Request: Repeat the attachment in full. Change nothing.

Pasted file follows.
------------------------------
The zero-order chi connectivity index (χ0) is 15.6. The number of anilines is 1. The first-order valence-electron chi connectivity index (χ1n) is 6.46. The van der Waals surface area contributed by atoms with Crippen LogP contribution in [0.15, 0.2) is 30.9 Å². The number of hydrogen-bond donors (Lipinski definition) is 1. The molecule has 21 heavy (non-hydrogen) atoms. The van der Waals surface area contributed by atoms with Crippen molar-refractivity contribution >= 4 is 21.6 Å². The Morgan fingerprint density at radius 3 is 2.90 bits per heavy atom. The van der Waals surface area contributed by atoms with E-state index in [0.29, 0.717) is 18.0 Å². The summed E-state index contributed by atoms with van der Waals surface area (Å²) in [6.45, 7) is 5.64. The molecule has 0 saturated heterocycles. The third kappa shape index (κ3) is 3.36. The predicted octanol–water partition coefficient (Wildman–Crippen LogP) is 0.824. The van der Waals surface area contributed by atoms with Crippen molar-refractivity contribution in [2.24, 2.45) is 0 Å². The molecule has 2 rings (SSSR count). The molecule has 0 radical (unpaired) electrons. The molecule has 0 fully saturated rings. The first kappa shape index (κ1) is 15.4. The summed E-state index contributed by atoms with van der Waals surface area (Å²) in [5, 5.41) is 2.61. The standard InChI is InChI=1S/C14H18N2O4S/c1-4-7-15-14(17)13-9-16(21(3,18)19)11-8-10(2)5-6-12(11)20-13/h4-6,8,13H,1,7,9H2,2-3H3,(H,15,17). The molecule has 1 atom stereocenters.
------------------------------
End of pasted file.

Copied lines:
The zero-order chi connectivity index (χ0) is 15.6. The number of anilines is 1. The first-order valence-electron chi connectivity index (χ1n) is 6.46. The van der Waals surface area contributed by atoms with Crippen LogP contribution in [0.15, 0.2) is 30.9 Å². The number of hydrogen-bond donors (Lipinski definition) is 1. The molecule has 21 heavy (non-hydrogen) atoms. The van der Waals surface area contributed by atoms with Crippen molar-refractivity contribution >= 4 is 21.6 Å². The Morgan fingerprint density at radius 3 is 2.90 bits per heavy atom. The van der Waals surface area contributed by atoms with E-state index in [0.29, 0.717) is 18.0 Å². The summed E-state index contributed by atoms with van der Waals surface area (Å²) in [6.45, 7) is 5.64. The molecule has 0 saturated heterocycles. The third kappa shape index (κ3) is 3.36. The predicted octanol–water partition coefficient (Wildman–Crippen LogP) is 0.824. The van der Waals surface area contributed by atoms with Crippen molar-refractivity contribution in [2.24, 2.45) is 0 Å². The molecule has 2 rings (SSSR count). The molecule has 0 radical (unpaired) electrons. The molecule has 0 fully saturated rings. The first kappa shape index (κ1) is 15.4. The summed E-state index contributed by atoms with van der Waals surface area (Å²) in [5, 5.41) is 2.61. The standard InChI is InChI=1S/C14H18N2O4S/c1-4-7-15-14(17)13-9-16(21(3,18)19)11-8-10(2)5-6-12(11)20-13/h4-6,8,13H,1,7,9H2,2-3H3,(H,15,17). The molecule has 1 atom stereocenters.